Developing EFI Programs: Part 1

2015/02/03

Today, I’m going to write the first of a three-part series on how to write EFI programs. The focus of this lesson is writing EFI programs which can run on a Mac, but I don’t discriminate too much between different platforms.

I am writing this because there was an outstanding lack of tutorials for EFI programs available when I began writing Enterprise. Even now, if you want to write EFI programs, you have to dive into sample code and kind of figure out how it all works. So, to make it easier for everyone in the future, I made this tutorial. Before we begin, you’ll need a couple of things:

  • A C compiler This is most important. Unfortunately, writing EFI programs is currently only possible in C. I assume that you have a functional knowledge of the system; I am not going to teach it.
  • A UNIX or Linux machine with GCC installed
  • A copy of the EFI specification, available from Intel (optional, but recommended)

The requirement for Linux is a practical one. There exists an official EFI development kit from Intel, known as Tianocore; it runs on both OS X and Linux. Sadly, it is not easy to set up and uses a different system that is different from what you are likely used to if you write code on mainly POSIX platforms. Since OS X uses Mach-O as its executable format, Apple’s default compiler toolchain does not ship with the ability to create ELF executables, which complicates the matter. Tianocore uses a “special” tool (more like a hack) to convert the executable into an EFI-compatible format, which is bothersome.

Rather than invest in black magic, we will be sticking to building our sample EFI programs using GNU-EFI, a simple EFI toolkit, and Linux.

If you want to compile on OS X, you can, but you need a cross-compiler. Unfortunately, pre-compiled GCC toolchains with support for EFI are hard to come by. There is this one, but it is ancient by computing standards; the link dates back to 2006, and it only contains GCC 4.1. Worse, it only builds x86 binaries. There are many x86-64 Linux GCC toolkits available online that can be run on a Mac, but none that I have found have a copy of objcopy which supports EFI. If any reader knows of one, please do let me know, and I will happily include a link to it.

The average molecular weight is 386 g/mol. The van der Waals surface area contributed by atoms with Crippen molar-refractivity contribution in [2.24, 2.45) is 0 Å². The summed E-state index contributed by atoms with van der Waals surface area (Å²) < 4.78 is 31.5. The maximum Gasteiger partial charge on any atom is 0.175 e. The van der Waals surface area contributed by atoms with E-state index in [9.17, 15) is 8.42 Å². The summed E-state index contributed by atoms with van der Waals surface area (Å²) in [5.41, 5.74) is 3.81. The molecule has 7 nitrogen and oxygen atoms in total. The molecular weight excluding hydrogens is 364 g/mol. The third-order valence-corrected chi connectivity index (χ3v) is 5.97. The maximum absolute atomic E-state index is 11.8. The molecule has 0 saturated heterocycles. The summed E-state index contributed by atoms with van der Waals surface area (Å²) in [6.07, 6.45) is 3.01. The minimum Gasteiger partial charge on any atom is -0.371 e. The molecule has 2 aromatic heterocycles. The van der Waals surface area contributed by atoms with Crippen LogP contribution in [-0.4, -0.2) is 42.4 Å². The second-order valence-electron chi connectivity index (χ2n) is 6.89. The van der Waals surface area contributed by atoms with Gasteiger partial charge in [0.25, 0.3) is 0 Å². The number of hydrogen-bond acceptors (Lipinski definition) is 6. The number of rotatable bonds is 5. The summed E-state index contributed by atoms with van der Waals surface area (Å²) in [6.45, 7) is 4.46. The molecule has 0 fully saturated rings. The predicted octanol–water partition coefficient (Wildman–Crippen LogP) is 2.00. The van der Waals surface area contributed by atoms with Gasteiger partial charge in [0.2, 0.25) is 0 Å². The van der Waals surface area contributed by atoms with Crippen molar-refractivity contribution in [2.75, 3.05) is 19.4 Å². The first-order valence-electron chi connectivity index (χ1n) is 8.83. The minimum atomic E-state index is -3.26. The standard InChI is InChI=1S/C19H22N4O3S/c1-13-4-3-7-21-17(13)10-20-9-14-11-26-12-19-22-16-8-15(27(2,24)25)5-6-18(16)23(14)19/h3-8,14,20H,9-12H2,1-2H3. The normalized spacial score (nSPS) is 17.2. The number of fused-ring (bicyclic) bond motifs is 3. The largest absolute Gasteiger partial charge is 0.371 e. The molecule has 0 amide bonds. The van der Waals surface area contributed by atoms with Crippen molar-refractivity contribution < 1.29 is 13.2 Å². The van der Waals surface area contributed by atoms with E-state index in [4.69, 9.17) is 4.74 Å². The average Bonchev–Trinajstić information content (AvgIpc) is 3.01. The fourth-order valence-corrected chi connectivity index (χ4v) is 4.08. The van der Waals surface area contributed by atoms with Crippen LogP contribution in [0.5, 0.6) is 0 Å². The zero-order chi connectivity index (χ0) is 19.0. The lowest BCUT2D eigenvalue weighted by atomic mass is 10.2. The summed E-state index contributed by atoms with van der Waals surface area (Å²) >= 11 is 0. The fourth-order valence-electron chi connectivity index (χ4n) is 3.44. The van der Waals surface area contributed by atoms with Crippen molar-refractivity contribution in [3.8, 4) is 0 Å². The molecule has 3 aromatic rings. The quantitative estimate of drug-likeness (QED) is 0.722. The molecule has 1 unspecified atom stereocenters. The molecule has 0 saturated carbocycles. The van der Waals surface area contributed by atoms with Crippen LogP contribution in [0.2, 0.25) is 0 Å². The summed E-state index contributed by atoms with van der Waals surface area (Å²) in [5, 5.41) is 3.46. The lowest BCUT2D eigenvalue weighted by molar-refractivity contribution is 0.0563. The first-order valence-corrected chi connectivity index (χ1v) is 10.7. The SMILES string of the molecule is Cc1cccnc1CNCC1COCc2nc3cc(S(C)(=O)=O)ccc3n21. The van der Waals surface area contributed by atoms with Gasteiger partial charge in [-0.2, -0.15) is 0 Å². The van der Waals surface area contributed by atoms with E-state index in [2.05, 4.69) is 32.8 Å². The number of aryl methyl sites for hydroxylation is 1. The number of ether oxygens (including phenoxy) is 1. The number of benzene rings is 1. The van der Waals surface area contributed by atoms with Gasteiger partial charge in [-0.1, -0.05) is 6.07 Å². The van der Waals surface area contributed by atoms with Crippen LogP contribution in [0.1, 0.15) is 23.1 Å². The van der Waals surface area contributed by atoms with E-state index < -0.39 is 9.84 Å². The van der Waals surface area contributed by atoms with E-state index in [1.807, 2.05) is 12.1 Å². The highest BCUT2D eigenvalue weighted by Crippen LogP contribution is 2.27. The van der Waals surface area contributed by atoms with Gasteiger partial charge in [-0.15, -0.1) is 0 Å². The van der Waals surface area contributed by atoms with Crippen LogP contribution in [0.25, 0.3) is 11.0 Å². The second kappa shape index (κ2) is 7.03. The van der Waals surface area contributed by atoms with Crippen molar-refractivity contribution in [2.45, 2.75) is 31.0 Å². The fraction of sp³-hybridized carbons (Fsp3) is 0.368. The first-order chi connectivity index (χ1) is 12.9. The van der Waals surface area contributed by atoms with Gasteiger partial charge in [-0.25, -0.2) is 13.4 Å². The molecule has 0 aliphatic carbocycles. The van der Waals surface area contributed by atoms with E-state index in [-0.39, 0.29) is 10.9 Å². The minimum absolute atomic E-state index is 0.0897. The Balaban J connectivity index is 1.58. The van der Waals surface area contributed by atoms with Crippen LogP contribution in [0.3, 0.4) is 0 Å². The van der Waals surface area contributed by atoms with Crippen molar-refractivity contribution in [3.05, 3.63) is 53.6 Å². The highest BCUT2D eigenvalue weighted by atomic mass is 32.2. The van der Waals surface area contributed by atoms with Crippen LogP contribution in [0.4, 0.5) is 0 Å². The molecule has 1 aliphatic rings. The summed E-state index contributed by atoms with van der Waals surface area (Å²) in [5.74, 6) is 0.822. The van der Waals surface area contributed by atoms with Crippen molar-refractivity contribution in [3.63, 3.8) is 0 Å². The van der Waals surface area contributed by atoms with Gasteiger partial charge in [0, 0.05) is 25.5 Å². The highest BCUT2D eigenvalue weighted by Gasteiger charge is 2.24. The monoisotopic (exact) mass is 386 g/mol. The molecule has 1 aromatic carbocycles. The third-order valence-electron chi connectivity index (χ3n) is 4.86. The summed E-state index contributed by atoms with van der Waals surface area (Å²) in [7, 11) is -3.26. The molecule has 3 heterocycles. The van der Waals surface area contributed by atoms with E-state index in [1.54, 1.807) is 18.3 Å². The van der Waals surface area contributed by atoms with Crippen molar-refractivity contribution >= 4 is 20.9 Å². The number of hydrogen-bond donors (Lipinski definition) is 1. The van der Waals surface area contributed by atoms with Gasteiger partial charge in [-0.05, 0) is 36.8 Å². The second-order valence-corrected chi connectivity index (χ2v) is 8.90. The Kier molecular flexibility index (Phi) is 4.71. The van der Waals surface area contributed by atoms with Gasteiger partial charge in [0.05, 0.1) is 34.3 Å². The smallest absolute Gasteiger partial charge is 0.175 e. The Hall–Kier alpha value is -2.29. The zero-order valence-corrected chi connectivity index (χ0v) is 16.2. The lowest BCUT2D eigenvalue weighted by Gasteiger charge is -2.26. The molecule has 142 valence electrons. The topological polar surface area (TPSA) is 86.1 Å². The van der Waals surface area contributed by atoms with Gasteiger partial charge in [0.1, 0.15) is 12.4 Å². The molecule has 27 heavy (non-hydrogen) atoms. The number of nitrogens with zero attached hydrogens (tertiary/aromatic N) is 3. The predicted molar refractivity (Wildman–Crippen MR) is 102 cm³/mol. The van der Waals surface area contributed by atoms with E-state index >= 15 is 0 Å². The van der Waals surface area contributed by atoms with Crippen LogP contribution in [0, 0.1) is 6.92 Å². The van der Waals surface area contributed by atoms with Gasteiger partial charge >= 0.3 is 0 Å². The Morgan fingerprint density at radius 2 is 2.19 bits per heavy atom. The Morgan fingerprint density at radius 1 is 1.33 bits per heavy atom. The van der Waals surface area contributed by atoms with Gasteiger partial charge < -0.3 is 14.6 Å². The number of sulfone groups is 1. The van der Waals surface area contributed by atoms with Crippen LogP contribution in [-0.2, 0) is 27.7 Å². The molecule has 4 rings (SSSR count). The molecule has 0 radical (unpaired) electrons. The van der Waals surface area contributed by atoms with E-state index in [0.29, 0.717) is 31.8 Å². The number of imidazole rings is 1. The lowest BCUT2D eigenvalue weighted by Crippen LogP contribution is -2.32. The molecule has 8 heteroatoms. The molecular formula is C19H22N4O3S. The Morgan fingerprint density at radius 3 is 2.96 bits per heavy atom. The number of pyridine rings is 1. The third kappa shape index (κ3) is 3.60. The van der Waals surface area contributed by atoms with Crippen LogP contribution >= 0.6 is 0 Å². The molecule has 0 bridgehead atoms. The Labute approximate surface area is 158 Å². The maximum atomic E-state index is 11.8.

Part the First

To dive in, get yourself onto a Linux machine and make sure it has GCC installed (GNU-EFI does not support clang). The first step is to install GNU-EFI. This is a relatively straightforward affair. You can install it through your package manager or build it from source. In this tutorial, we will be building from source for two reasons:

  1. Many distributions ship woefully outdated packages of GNU-EFI, and
  2. Depending on your distribution, where the package manager installs GNU-EFI can vary, complicating the build system

Building from source, luckily, is straightforward. Start by creating a new temporary directory to hold the source files and intermediate build products:

cd /tmp
mkdir build-deps
cd build-deps

If that wasn’t too hard (it shouldn’t have been), then you’re ready to download GNU-EFI. We will be downloading version 3.0w. To begin, type this into your terminal:

wget -q http://downloads.sourceforge.net/project/gnu-efi/gnu-efi_3.0w.orig.tar.gz
tar -zxvf gnu-efi_3.0w.orig.tar.gz >> /dev/null

GNU-EFI version numbers have remained at 3.0 for years, with minor successive letters denoting improvements. If the version is higher by the time you view this tutorial, you may have to adapt these instructions or just use an older version.

The wget command retrieves the source tarball from the Internet, and the following tar command unpacks it into a directory named gnu-efi-3.0. To build from source, simply go into that directory and run the make command, and your computer will send its little minions to do your bidding:

cd gnu-efi-3.0
make

If the build completed, then you’re all set and ready to continue. If not, then it’s the end of the line - you’ll need to research why the build failed. If not, then you’re ready to continue: run the following command and type your administrator (root user) password:

sudo make install

With that all taken care of, you’re ready to write to write your first EFI application!

Part 2 Coming Soon!

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